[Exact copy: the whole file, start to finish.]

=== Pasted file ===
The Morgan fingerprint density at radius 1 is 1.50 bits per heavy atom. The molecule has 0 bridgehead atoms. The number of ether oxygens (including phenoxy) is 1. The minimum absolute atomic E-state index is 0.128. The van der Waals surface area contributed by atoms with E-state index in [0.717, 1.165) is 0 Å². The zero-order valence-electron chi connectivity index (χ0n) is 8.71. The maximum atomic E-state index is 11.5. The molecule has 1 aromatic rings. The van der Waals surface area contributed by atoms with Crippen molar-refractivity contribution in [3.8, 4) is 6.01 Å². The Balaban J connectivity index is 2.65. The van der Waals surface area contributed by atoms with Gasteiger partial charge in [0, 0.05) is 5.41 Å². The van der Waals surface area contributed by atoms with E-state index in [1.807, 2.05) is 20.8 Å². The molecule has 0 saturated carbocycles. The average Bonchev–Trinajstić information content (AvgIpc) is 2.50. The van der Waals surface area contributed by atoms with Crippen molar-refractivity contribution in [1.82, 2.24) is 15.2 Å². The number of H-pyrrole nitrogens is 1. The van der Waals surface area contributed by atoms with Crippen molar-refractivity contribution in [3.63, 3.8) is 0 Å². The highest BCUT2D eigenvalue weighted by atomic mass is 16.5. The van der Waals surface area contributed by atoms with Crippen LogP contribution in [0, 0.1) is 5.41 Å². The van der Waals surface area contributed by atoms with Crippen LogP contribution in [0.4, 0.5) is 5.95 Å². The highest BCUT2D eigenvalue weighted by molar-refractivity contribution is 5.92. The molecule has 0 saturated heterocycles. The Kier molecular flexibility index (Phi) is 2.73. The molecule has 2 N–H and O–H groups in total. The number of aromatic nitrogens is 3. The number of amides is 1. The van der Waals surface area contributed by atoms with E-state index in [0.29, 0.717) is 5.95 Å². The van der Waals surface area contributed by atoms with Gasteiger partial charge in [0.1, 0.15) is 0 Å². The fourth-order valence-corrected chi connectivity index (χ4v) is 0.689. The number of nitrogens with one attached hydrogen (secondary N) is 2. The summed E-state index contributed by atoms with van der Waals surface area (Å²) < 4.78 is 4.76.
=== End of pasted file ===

The Morgan fingerprint density at radius 1 is 1.50 bits per heavy atom. The molecule has 0 bridgehead atoms. The number of ether oxygens (including phenoxy) is 1. The minimum absolute atomic E-state index is 0.128. The van der Waals surface area contributed by atoms with E-state index in [0.717, 1.165) is 0 Å². The zero-order valence-electron chi connectivity index (χ0n) is 8.71. The maximum atomic E-state index is 11.5. The molecule has 1 aromatic rings. The van der Waals surface area contributed by atoms with Crippen molar-refractivity contribution in [3.8, 4) is 6.01 Å². The Balaban J connectivity index is 2.65. The van der Waals surface area contributed by atoms with Gasteiger partial charge in [0, 0.05) is 5.41 Å². The van der Waals surface area contributed by atoms with E-state index in [1.807, 2.05) is 20.8 Å². The molecule has 0 saturated carbocycles. The average Bonchev–Trinajstić information content (AvgIpc) is 2.50. The van der Waals surface area contributed by atoms with Crippen molar-refractivity contribution in [1.82, 2.24) is 15.2 Å². The number of H-pyrrole nitrogens is 1. The van der Waals surface area contributed by atoms with Crippen molar-refractivity contribution in [3.63, 3.8) is 0 Å². The highest BCUT2D eigenvalue weighted by atomic mass is 16.5. The van der Waals surface area contributed by atoms with Crippen LogP contribution in [0, 0.1) is 5.41 Å². The van der Waals surface area contributed by atoms with Crippen LogP contribution in [0.4, 0.5) is 5.95 Å². The highest BCUT2D eigenvalue weighted by molar-refractivity contribution is 5.92. The molecule has 0 saturated heterocycles. The Kier molecular flexibility index (Phi) is 2.73. The molecule has 2 N–H and O–H groups in total. The number of aromatic nitrogens is 3. The number of amides is 1. The van der Waals surface area contributed by atoms with E-state index in [0.29, 0.717) is 5.95 Å². The van der Waals surface area contributed by atoms with Gasteiger partial charge in [0.1, 0.15) is 0 Å². The fourth-order valence-corrected chi connectivity index (χ4v) is 0.689. The number of nitrogens with one attached hydrogen (secondary N) is 2. The summed E-state index contributed by atoms with van der Waals surface area (Å²) < 4.78 is 4.76.